As for your post, shouldn’t the second snippet read:

    import com.gskinner.utils.my_namespace;

    use namespace my_namespace;

    trace(myDemo.myProperty); // traces -1.

    since you’ve already defined that you are using the namespace ?

  2. I put together a video tutorial explaining namespaces in as3 a few months ago:


    Covers pretty much everything you need to know.

  3. Whoops, copy/paste error. Thanks!

    Agreed on namespaces for interfaces, though there are a lot of things that could be improved in interfaces.

  4. A good place to “use” a namespace is before a class definition, you need to do that anyway if you want to override namespaced methods, but it also reduces the access time to namespaced properties and methods. If you don’t “use” a namespace, access times are on-par with static properties and methods. Ambiguous code is avoided simply by always prefixing namespaced properties and methods with the namespace (i.e. my_namespace::myProperty ).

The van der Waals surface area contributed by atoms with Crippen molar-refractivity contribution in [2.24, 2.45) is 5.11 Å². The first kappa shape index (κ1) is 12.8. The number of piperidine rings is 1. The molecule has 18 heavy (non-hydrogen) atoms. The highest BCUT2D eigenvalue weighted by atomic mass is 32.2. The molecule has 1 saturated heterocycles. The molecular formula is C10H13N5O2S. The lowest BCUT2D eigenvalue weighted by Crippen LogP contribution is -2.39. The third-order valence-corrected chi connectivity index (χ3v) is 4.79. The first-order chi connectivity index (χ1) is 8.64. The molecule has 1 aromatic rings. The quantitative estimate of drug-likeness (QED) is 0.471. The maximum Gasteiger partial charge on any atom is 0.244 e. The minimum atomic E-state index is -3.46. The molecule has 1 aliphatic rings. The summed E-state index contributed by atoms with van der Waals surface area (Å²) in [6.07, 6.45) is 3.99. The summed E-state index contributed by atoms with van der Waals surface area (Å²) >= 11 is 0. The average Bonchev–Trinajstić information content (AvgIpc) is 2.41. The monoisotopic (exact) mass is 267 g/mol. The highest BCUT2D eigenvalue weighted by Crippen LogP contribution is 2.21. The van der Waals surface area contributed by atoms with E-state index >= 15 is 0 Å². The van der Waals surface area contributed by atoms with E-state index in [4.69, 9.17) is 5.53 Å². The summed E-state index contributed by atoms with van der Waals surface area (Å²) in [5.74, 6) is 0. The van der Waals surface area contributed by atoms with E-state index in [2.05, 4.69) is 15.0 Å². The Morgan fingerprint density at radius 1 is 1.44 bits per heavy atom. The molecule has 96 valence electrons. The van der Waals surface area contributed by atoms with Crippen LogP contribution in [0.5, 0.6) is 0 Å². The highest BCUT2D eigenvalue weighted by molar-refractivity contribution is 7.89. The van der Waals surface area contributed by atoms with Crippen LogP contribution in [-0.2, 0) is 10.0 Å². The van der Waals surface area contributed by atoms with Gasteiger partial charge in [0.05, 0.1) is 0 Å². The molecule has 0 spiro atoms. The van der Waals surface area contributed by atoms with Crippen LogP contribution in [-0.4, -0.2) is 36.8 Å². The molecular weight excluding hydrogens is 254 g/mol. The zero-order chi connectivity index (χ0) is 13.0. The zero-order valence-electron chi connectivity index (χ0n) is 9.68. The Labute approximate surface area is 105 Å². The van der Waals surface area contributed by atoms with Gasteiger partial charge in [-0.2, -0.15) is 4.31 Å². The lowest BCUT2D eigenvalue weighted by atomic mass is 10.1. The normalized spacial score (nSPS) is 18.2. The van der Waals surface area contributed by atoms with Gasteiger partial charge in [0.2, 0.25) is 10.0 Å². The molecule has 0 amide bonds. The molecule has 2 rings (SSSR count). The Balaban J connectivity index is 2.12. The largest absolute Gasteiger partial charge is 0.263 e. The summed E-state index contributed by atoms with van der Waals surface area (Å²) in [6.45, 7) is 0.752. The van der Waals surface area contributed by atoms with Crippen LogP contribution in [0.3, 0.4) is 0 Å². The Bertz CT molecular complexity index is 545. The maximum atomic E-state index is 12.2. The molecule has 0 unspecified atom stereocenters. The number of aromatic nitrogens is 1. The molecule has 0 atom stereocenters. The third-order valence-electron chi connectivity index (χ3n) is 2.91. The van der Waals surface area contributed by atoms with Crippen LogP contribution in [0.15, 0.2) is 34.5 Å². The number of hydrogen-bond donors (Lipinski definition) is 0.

Hope that makes sense 🙂

  5. haha i was just thinking about this today thinking that i dont know much about namespaces i should study them more, hahaha!!

  6. Finally I understand the namespaces. Thanks a lot.

  7. I was wondering about the influence of namespaces on performance. Isn’t it a bit slow ?

  8. @lab9

    See the comment I posted. If you “use” namespaces (use namespace foo) they don’t make any difference to performance, if you don’t “use” them they will reduce performance.

  9. Can namespaces be used to limit access, like having a model class with public get accessors but set accessors are available only to a controller class?

  10. Namespaces can also be used as a state management strategy e.g. stateNamespace::statefulMethod();